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Friday, 25 July 2014

Samantha Clarke talks about A History of Caludon Castle.

I'm extending a warm welcome to Samantha Clarke on my blog today. As well as being the assistant editor on the fascinating academically researched non-fiction book, A History of Caludon Castle – The Lords of the Manor of Caludon she's also a friend and colleague from the good old days of working at the Coventry Telegraph.

Before chatting about the book I asked Sam about her career in journalism and whether it had always been her ambition to go into this line of work. Here's what she said:

“I wanted to be a journalist from a very early age. My father was a journalist and he'd tell me all these exciting tales. I also developed an interest in local news very early on. I remember a careers talk at school when I was about 11 or 12 and the careers advisor asked all of us if we knew what we wanted to do. When I told her I wanted to be a journalist I remember she said: 'What's your name? I'll look out for you in the Coventry Telegraph in 15 years time.' I started there 12 years later. I always wondered whether she did remember my name and look for my by-line.”

Sam worked on the Coventry Telegraph for many years, in fact we sat two desks apart! I asked her about the best and worst parts of working there. 

“I could highlight so many 'best parts' I started at the Telegraph at the age of 24, having previously trained at the Rugby Observer for four years, working my way up to Deputy Editor. I'm very much a people person and I believe there is no better profession to get the opportunity to mix with people from all walks of life. I really enjoyed 'people' stories and have met such inspiring individuals along the way.

"Over 12 years on newspapers I covered everything from local fairs to murders and sudden deaths among children. It sounds morbid but the tragic stories were always my favourites as without exception, despite prior nerves when door-knocking, I always received good vibes from people and in a lot of cases the families would thank me for listening. I almost felt like I'd helped them to open up and share their grief. I received a lot of thank you letters along the way and have kept all of them to this day.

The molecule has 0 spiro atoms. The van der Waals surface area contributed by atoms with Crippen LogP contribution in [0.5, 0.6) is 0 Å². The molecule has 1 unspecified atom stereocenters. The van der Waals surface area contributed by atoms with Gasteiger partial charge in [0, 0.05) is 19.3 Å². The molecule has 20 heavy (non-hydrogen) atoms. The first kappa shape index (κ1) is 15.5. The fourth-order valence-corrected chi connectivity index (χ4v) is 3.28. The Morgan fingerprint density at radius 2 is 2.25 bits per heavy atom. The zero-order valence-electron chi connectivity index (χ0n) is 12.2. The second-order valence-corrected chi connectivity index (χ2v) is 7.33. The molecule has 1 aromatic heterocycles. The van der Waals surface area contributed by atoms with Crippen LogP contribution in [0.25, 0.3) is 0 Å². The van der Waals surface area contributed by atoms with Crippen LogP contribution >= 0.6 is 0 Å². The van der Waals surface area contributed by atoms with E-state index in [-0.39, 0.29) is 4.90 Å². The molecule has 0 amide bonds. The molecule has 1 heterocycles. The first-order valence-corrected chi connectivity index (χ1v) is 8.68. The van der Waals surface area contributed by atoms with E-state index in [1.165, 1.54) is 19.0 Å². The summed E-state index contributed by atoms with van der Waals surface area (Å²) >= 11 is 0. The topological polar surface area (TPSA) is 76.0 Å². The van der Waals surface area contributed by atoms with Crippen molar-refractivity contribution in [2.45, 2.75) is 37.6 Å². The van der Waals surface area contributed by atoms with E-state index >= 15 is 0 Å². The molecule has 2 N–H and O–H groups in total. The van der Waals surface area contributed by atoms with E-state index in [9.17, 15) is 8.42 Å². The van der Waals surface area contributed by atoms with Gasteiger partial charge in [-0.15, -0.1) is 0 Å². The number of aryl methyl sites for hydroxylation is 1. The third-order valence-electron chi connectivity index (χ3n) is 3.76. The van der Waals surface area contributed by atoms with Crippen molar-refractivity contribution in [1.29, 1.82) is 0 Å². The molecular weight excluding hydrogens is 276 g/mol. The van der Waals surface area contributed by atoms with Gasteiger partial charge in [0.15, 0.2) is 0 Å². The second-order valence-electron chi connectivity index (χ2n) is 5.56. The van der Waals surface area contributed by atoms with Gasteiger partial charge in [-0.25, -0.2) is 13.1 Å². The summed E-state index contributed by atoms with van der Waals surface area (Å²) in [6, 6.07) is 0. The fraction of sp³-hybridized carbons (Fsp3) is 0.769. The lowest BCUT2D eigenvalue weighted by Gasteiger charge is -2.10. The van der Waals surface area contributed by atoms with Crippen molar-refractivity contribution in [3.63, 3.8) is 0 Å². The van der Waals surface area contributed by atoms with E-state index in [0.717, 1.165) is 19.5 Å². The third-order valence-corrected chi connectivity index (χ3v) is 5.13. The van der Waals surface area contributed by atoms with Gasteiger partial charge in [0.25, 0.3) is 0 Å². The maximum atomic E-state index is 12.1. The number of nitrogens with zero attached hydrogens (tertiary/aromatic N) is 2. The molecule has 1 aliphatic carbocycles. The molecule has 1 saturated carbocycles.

“Also I would argue that I worked in newspapers during the glory years. I have made some excellent friends for life along the way. Perhaps contrary to common belief journalists are a great bunch of people and I had the privilege of working with some really talented, inspiring individuals. I still see them now, almost seven years after leaving the newspaper.”

As for the worst parts, Sam said, “The worst part - especially when I worked on the Rugby Observer, which was a weekly newspaper, would be following a good story over a few days
and preparing it for the following week's newspaper, only to have certain developments kill the story before it gets into the press. That was so frustrating!”

Talking about A History of Caludon Castle, Sam said, “It is actually my father's book and had been in the pipeline for many years. It was during his time as a pupil at Caludon Castle School where
he became fascinated with this mysterious ruin. Both my father and I grew up in the same house in the shadows of the castle. He had played in Caludon Park as a young boy and both he and my grandfather Jack very often took me there when I was a little girl. As I grew older I too became fascinated by it but until now little was known about its history as it wasn't very well documented.